The wonderful YA author Mackenzi Lee runs a regular Twitter feature called #BygoneBaddassBroads. It offers profiles of historical women who were… well… baddass. I came across her when she did a profile on one of my favorite bygone baddass broads, Lady Mochizuki Chiyome. A week or so ago, she profiled Locusta the Poisoner, who ran a school for assassins under the Roman emperor Nero. I joked that someone should write a crossover between the two; she joked back that I should throw in Fredericka “Marm” Mandelbaum, Queen of the Fences in late 19th century New York, who ran Marm Mandelbaum’s School for Gifted Youngsters, training the Gilded Age’s pickpockets, thieves, and master criminals.
I’m David Kudler, and I’m writing Seasons of the Sword, a historical adventure series about a young girl who’s been pulled into a plot that may save Japan—or may destroy it. Along with another 138 members of the Alliance of Young Adult Authors, I’m participating in a word-search treasure hunt. Gather up the words, put them together to tell the story, and enter to win prizes, including free books and a $500 Amazon gift card. Read to the bottom to collect my word and get one step closer to the treasure. Continue reading YA Summer Scavenger Hunt #4!→
In June, the Alliance of Young Adult Authors is sponsoring a massive young adult scavenger hunt — and Risuko is part of the fun! This is a chance to meet some new authors, grab a bunch of free books, and sign up to win a whole bunch of epic prizes!
Each author will be given a special keyword, which will be bolded and all caps like this: BUTTERFLIES.
All you have to do is visit all the author’s sites in this order, write down the special keywords to discover the short story, then enter the giveaway with the completed short story HERE (link will be posted soon).
There will be one main giveaway for the main prize, but most of the participating authors (including here!) will also have smaller giveaways for free books, Amazon credit and author swag, so make sure you read their post carefully to see what else they’re offering while you’re on their site for the keyword.
Anyone who’s read Jim Butcher’s books knows he loves his mashups. His Dresden Files combines a classic gumshoe-detective tone with elements and tropes from every type of fantasy fiction and mythology you can think of. His Codex Alera novels were inspired when he was challenged to write a mind-bending combination of prompts: the Roman Empire and Pokemon.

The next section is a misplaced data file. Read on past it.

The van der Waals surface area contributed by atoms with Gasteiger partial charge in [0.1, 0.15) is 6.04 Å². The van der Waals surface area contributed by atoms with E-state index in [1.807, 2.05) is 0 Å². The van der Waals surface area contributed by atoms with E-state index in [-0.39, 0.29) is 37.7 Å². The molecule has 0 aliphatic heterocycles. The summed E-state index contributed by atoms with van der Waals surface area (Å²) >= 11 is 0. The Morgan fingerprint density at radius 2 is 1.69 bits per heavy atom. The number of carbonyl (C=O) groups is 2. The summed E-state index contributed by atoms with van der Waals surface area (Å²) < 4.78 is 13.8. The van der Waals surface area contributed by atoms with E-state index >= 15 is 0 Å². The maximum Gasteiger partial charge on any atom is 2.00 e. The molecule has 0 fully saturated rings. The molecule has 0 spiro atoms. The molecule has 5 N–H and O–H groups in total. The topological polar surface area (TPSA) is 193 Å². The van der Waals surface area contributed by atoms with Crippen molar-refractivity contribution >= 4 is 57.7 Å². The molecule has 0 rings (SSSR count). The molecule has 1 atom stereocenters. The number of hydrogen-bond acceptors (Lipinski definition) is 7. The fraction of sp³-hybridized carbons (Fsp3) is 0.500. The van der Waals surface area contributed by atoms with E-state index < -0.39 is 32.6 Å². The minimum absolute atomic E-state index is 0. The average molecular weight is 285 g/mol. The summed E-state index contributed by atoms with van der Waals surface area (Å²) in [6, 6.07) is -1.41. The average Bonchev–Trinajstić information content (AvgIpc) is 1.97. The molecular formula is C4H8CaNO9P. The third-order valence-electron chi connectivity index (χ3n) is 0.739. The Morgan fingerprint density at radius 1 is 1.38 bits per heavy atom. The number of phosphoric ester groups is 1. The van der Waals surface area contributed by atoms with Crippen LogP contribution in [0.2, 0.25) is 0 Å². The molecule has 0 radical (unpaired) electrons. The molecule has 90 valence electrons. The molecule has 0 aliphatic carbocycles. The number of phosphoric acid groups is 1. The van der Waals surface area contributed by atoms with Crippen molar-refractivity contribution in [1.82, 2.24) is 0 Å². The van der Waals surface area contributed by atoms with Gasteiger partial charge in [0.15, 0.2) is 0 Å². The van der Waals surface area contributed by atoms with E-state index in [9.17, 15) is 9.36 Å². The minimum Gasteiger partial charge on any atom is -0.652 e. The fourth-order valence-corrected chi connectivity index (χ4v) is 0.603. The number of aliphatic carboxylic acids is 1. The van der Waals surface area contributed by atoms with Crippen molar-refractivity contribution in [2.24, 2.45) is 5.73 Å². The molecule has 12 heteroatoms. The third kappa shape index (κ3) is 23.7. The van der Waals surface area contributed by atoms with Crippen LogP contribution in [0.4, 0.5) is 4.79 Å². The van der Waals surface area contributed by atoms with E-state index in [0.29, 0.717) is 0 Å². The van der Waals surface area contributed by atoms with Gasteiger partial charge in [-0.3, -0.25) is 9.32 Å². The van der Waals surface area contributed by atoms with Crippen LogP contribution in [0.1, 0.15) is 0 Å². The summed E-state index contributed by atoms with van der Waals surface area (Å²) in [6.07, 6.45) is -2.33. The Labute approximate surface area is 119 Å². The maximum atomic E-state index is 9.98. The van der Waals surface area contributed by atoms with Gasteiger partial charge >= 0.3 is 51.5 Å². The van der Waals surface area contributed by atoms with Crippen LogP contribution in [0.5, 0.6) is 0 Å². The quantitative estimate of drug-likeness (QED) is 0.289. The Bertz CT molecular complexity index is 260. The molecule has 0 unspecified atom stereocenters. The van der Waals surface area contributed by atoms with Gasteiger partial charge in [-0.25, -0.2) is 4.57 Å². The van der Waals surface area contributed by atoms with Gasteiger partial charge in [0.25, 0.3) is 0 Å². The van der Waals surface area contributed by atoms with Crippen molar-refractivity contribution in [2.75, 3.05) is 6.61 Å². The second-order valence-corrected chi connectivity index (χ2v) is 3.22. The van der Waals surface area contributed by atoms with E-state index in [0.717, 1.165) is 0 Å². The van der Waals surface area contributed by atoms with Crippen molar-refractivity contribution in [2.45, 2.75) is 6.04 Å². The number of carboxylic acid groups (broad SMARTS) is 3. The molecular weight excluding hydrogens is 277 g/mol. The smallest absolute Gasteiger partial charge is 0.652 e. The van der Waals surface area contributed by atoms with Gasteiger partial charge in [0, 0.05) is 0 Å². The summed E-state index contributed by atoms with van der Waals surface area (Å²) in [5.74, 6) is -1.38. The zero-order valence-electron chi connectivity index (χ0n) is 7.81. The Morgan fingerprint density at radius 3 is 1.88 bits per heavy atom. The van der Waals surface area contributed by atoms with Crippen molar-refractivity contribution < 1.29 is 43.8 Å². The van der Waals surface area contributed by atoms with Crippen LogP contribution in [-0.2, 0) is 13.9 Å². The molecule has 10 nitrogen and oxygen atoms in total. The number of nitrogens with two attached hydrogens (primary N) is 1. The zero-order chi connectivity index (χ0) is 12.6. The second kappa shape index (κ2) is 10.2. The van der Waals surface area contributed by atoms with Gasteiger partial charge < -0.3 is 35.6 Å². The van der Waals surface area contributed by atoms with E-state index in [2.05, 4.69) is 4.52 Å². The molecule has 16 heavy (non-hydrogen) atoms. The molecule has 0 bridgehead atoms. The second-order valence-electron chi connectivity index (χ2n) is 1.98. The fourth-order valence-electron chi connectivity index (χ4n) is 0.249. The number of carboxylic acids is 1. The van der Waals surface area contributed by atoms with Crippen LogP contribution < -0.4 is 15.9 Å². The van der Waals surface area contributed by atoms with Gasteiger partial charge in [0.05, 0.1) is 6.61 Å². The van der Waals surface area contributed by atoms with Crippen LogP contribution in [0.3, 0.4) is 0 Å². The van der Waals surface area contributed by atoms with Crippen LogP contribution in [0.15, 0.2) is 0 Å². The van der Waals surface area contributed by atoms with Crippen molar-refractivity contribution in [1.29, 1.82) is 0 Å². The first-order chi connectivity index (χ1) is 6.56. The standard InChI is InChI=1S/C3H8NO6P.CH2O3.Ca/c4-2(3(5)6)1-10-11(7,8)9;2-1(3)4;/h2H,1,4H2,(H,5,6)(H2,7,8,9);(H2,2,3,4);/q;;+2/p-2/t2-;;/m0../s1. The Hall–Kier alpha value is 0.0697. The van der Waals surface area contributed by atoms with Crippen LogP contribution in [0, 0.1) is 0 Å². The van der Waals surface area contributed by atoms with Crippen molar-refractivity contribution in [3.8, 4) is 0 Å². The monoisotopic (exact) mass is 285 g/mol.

The Aeronaut’s Windlass, the fun first novel in Butcher’s new Cinder Spires series, is yet another mashup: a rollicking nautical(ish) tale in the tradition of C.S Forester’s Horatio Hornblower set in a Steampunk world where steel rots and electricity doesn’t seem to exist but the ability to use a quasi-magical substance/force called aether allows for interesting takes on familiar technology, and in which the planet’s surface is barely habitable, leaving humanity confined to spires — enormous, nation-sized towers built in the distant past. Continue reading Book Review: The Aeronaut’s Windlass by Jim Butcher→
My wife Maura is directing a production of Shakespeare’s Twelfth Night at her school. As often happens, I’m helping out, working with the actors on the language and teaching them combat. It’s fun to break out the scansion and fencing I learned as a young actor.
Waiting for next Seasons of the Sword book? Author David Kudler just shared this sneak preview from the next exciting installment in Risuko’s adventures:
Bright Eyes Sneak Peek: The Cave
I love to climb.
I suppose that’s a silly thing for me to say, at this point. Of course I love to climb. Still—it’s true. It’s always been true. That earliest memory—of my mother weeping with my sister in her arms: I see it from above. Even though we had just moved into the tiny house, even though I was just four years old, I had already found my way up into the rickety rafters. I had always felt more at home up in the air than on the ground. Safer.
There was a reason that my mother came to call me Squirrel.
Yet as I stared at that sheer rock face from within the confines of the Full Moon, I must admit that I was nervous. Afraid.
Toumi snorted as she and Emi shouldered past me, bows and quivers over their shoulders. “Scared, Mouse-chan?”
I shook my head. But we both knew it wasn’t true.
Emi smiled as they walked out the gate. I think she meant it as reassurance. It felt as if she were consoling me: It’s been nice knowing you, Murasaki.
Yesterday, I proudly joined my eldest daughter, my wife, and millions of others for the worldwide Women’s March. We were in San Francisco, but friends have shared images of themselves marching in huge cities and small towns across the United States and around the world.
I’m proud for many reasons. I’m proud because it was wonderful to show support for people and a cause in which I believe, and wonderful to see so many people share that support. I was proud to see the power of young women (and not-so-young women, and men of all ages) to make their wills and voices heard. I was also proud because I wrote Risuko: A Kunoichi Tale in part as a way to show my daughters and their peers that young woman can have and have had the power to change the world, even when society seemed least likely to let them. Continue reading #WomensMarch and the power of young women to change the world→
Thanks so much to all of you who helped me fill out my 2017 SAG Awards ballot! If you missed your opportunity, don’t fret — I’ll be voting again next year, I promise. Sign up for my newsletter and you’ll hear about any other opportunities that I have to tap into the brain trust. 🙂
(Note: you need to be signed in to your Google account just so that no one can stuff the ballot box. I’m not collecting any personal info. Just so you know.—DK)